Less than 10 percent of college students get eight hours of sleep per night. Healthy sleep schedules are a huge concern for college students. So, Irene Kan, PhD, associate professor in the Department of Psychological and Brain Sciences, created the course, “Neuroscience of Sleep,” to delve into the many facets of sleep and how it impacts our behaviors.
In the course, students debunk prior misconceptions about sleep and learn about the impact of sleep on cognition, physical and mental health. Kan created “Neuroscience of Sleep,” a Mendel Science Experience course, alongside post-doctoral fellow Meghan Caulfield, PhD, with student interests in mind.
“Sleep is something that a lot of students think they know a lot about. But they don't necessarily know as much about it as they think they do,” says Caulfield.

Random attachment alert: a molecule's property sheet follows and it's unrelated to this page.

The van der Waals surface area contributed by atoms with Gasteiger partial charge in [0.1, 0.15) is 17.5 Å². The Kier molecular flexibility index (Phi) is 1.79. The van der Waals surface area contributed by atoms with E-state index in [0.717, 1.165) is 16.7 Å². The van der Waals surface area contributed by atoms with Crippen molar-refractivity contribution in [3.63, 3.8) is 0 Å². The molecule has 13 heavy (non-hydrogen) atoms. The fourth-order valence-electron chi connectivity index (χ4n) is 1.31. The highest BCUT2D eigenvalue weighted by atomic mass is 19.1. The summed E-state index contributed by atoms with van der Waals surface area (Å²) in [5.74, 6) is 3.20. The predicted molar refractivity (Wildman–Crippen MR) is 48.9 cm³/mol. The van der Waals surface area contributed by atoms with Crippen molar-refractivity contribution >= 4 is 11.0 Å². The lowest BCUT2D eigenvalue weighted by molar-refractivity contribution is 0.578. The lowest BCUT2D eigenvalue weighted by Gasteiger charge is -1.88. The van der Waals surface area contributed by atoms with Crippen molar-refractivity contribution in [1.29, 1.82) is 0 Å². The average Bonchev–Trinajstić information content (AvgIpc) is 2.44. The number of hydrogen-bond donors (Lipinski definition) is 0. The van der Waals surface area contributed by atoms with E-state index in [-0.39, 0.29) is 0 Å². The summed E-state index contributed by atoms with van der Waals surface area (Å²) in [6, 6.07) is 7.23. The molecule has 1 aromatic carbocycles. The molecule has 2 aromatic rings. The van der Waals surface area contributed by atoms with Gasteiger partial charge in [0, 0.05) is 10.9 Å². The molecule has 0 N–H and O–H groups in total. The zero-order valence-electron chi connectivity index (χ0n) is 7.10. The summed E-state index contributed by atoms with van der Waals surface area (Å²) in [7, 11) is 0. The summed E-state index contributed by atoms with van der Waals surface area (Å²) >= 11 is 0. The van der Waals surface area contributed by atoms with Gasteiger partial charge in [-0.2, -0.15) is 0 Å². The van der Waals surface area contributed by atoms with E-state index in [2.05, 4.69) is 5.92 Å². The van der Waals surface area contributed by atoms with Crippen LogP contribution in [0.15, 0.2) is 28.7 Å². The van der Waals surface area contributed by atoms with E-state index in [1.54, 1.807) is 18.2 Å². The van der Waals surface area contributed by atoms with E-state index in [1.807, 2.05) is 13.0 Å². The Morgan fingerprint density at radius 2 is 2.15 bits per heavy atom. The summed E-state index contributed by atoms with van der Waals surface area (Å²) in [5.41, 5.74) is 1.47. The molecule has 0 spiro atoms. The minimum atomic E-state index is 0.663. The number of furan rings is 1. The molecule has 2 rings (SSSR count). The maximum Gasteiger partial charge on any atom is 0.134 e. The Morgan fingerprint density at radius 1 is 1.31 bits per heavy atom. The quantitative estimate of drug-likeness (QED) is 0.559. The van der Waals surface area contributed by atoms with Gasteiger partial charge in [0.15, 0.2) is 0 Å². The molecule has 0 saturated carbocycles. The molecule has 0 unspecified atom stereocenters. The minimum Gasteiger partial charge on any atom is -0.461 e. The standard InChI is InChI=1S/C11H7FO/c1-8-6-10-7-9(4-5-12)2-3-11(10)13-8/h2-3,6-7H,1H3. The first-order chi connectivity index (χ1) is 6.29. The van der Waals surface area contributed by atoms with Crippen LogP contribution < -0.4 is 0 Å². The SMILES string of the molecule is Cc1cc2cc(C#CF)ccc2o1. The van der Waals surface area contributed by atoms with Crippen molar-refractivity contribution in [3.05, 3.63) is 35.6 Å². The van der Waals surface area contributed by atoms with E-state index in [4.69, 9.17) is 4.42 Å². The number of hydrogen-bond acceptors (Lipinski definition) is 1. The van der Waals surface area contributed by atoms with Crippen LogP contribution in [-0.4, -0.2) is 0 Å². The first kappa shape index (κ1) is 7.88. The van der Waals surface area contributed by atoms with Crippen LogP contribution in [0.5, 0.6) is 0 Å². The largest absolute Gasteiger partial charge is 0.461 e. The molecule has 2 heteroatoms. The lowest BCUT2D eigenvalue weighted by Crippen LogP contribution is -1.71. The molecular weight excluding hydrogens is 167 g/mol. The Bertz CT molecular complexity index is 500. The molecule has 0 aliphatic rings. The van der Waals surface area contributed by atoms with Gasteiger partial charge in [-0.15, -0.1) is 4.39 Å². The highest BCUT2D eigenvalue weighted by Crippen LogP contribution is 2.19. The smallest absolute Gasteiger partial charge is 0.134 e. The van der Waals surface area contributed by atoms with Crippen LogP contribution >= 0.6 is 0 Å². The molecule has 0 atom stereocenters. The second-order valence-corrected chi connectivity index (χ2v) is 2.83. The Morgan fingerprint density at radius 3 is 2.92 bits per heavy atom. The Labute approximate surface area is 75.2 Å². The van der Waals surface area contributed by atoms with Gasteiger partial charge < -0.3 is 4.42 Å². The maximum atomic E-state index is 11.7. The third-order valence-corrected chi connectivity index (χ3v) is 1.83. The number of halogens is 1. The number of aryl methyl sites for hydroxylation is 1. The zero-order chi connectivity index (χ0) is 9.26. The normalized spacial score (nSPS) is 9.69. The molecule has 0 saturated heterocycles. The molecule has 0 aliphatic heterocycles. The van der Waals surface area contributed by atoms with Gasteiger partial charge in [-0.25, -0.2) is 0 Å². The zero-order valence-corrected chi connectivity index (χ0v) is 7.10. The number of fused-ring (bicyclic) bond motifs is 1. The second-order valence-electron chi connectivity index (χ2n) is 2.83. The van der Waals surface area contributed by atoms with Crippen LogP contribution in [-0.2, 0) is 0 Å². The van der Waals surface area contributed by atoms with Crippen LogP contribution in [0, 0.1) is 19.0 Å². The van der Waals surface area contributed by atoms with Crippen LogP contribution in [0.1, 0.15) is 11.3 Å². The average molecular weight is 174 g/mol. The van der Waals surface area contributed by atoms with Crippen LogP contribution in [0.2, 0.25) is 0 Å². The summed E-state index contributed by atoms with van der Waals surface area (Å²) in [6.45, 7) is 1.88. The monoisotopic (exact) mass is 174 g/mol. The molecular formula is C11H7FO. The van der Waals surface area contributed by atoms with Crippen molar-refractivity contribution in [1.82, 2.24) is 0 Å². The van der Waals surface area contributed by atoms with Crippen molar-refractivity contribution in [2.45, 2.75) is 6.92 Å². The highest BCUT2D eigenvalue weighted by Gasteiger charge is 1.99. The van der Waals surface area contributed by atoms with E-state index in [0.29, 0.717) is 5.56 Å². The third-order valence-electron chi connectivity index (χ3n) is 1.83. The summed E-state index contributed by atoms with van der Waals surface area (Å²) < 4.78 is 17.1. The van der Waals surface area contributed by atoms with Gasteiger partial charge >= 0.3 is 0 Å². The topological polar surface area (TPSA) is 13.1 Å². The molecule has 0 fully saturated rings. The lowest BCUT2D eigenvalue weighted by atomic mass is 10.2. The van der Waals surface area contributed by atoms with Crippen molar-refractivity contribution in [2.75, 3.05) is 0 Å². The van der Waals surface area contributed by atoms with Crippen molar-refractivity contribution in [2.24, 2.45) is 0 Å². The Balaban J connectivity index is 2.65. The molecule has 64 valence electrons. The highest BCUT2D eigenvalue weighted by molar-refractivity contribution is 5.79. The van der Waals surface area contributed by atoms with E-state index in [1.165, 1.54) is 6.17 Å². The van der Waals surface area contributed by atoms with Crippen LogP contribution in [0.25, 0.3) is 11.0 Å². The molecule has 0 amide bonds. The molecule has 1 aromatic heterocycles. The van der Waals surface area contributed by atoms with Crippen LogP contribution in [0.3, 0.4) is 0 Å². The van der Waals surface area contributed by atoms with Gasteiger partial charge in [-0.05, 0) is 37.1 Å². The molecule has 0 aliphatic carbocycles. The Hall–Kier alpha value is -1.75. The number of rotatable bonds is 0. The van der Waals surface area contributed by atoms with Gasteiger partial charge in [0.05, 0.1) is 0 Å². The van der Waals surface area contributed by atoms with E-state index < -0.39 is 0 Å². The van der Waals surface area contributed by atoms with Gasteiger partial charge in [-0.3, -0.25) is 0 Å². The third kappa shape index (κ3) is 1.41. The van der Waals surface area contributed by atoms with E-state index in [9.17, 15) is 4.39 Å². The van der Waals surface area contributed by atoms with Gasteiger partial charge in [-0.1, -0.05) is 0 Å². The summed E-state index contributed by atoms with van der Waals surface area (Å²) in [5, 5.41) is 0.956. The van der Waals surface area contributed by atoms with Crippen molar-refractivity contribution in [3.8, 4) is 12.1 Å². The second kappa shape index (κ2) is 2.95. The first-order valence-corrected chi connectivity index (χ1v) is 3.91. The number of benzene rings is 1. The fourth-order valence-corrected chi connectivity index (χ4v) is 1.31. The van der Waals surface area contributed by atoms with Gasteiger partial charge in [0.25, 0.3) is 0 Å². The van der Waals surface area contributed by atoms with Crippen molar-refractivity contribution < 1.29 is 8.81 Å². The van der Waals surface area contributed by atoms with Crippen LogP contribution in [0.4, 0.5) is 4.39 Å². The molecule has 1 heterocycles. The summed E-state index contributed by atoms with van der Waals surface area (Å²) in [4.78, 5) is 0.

Part of Kan’s thinking in creating the course was that in order to change people's behavior, it's good to start with something that everybody cares about.
“On some level everyone cares about sleep and sleep deprivation is certainly very common, especially in college students as they try to balance their academic and social commitments,” Kan added.
With relevant real-life applications, the material allows students to relate the course content to their sleep schedules and environments.
“This class has been so applicable to my current life because we talk so much about the neuroscience behind sleep and why it's an important part of how we function, but also how it affects college students and how it affects your study habits,” said Annie Direnzo, CLAS ‘22. “Sleep is a topic everybody should learn about. It's useful information, very important and concerns the wellbeing of people, which I'm very passionate about.”
Running concurrent to the lecture is a lab component, which allows students to apply what they are learning. For instance, in one project students look at cortisol levels and use that as an index of a stress response and how that relates to sleep function.
“We’re getting a lot of hands-on experience. We have labs where we'll use fNIRS and EEG machines to look at the brain,” said Bob Holmes VSB ’22.